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Even then, there are no provisions controlling the total amounts that individuals may be paid (Baba, McCauley, Ramaswamy & Srichander, 2009). There have been calls for the changing of regulation structures in the UK to have the Financial Services Authority cede its banking supervision mandate to the Bank of England (Aragon & Strahan, 2009). The structure is essential. Even more essential is attitudinal changes among bankers and regulators to ensure that the management of risks is viewed more and more seriously going forward (Asian Development Bank, 2009).

In the wake of the collapse, several global agreements, which are largely christened the Basel III agreements, portend that banking institutions have to have in large capital reserves to enable them to absorb possible losses. Over time, many changes relating to the agreements have been actualized (Cochrane & Zingales, 2009; Committee on the Global Financial System, 2009). The collapse has over the years affected financial disclosure, accounting, and reporting practices (Asian Development Bank, 2009). Financial analysts and other professionals learnt from the collapse that adding accounting practices that are in themselves risky to models of business that are risky and management habits that are risky as well are a recipe for the collapse of financial along with banking institutions. That has persuaded changes in some traditional accounting rules (Aragon & Strahan, 2009).

Dwindling Confidence in Financial Systems

From the early 2000s, the US economy was largely driven by low-cost finances. Individuals and investors could access money easily to satisfy various needs such as purchasing houses and expanding businesses (Cochrane & Zingales, 2009; Committee on the Global Financial System, 2009; Kose & Prasad, 2008). Prior to the crash of the housing industry, there were many individuals who took their homes’ growing value as a savings’ substitute (Aragon & Strahan, 2009; Kose & Prasad, 2008). Even then, the marked destruction of household wealth following the Lehman collapse, which made the prices of homes plunge, and a marked stock swoon reduced confidence in building homes in lieu of making savings. The building of homes was increasingly viewed as incapable of guaranteeing one financial security (Asian Development Bank, 2009).

Following the collapse, more and more individual grew less confident of the traditional financial systems, which they saw as unstable. That is largely because the US government was averse to bailing Lehman out. The government’s failure to do so shook the confidence of investors and businesses in markets significantly (Cochrane & Zingales, 2009; Committee on the Global Financial System, 2009). The investors and businesses were worried that the markets and financial systems were bound to fail altogether if everything was held at a constant. Notably, financial systems function properly if their stakeholders have confidence in them (Aragon & Strahan, 2009).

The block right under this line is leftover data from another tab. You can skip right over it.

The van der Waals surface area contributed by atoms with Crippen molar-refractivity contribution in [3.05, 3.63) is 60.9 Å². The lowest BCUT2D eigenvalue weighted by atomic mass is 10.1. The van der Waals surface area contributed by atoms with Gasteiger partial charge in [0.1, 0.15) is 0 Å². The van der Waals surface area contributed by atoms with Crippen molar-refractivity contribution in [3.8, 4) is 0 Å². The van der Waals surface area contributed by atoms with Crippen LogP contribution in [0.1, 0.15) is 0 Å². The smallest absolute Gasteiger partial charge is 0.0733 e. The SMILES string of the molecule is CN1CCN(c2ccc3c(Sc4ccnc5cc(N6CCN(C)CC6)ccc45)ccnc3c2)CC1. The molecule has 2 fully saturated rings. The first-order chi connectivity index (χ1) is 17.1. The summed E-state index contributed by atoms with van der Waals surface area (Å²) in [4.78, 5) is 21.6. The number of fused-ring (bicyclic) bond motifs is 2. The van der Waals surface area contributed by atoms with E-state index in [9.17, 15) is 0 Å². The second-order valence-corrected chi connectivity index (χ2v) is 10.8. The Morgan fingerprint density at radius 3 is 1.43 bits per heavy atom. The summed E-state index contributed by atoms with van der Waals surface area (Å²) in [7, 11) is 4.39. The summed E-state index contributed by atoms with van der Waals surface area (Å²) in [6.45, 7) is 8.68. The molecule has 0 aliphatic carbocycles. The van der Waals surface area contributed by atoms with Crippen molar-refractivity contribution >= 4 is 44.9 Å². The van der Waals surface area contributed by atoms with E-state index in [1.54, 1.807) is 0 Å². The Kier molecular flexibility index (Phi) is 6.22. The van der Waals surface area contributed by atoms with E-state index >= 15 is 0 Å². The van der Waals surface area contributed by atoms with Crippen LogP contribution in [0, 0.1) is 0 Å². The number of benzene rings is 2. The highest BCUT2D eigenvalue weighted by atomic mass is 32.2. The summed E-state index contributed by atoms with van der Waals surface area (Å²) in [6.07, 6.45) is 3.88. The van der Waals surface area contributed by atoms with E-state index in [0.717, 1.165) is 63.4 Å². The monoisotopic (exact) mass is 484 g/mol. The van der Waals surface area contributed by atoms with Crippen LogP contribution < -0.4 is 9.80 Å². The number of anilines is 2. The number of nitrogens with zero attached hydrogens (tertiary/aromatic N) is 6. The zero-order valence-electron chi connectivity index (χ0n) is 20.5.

The dwindling confidence in the systems was best exemplified by the situation relating to banking institutions. That is because more and more banks became unenthusiastic about extending credit among them (Asian Development Bank, 2009; Kose & Prasad, 2008). More and more banks were afraid that those they extended credit to would not settle their debts. That general thinking led to the dramatic freezing of credit markets (Eichengreen, Mody, Nedeljkovic & Sarno, 2009; Zingales, 2008). Consequently, rates of borrowing for businesses, as well as banks, rose steeply.

Conservative Investment Took Root

The Lehman collapse persuaded more and more investors to adopt conservative practices to make themselves less prone to the related risks (Baba, McCauley, Ramaswamy & Srichander, 2009). Investors grew keener and keener on ensuring that their monies were safe. For instance, the retail investors became unenthusiastic about trading in stock markets. Stock prices, which had peaked in 2007, dropped (Cochrane & Zingales, 2009; Committee on the Global Financial System, 2009). The value of homes dropped significantly as well (Asian Development Bank, 2009).

That left many investors disillusioned. Consequently, many of the investors were keen on committing their monies to investments that they considered safe, including deposit certificates as well as money market funds (Aragon & Strahan, 2009; Kose & Prasad, 2008). That was regardless of the fact using the certificates and funds as investment vehicles is associated with limited or no returns by and large (Cochrane & Zingales, 2009; Committee on the Global Financial System, 2009). The number of cash accounts and related accounts went down significantly regardless of the high returns associated with them (Baba, McCauley, Ramaswamy & Srichander, 2009).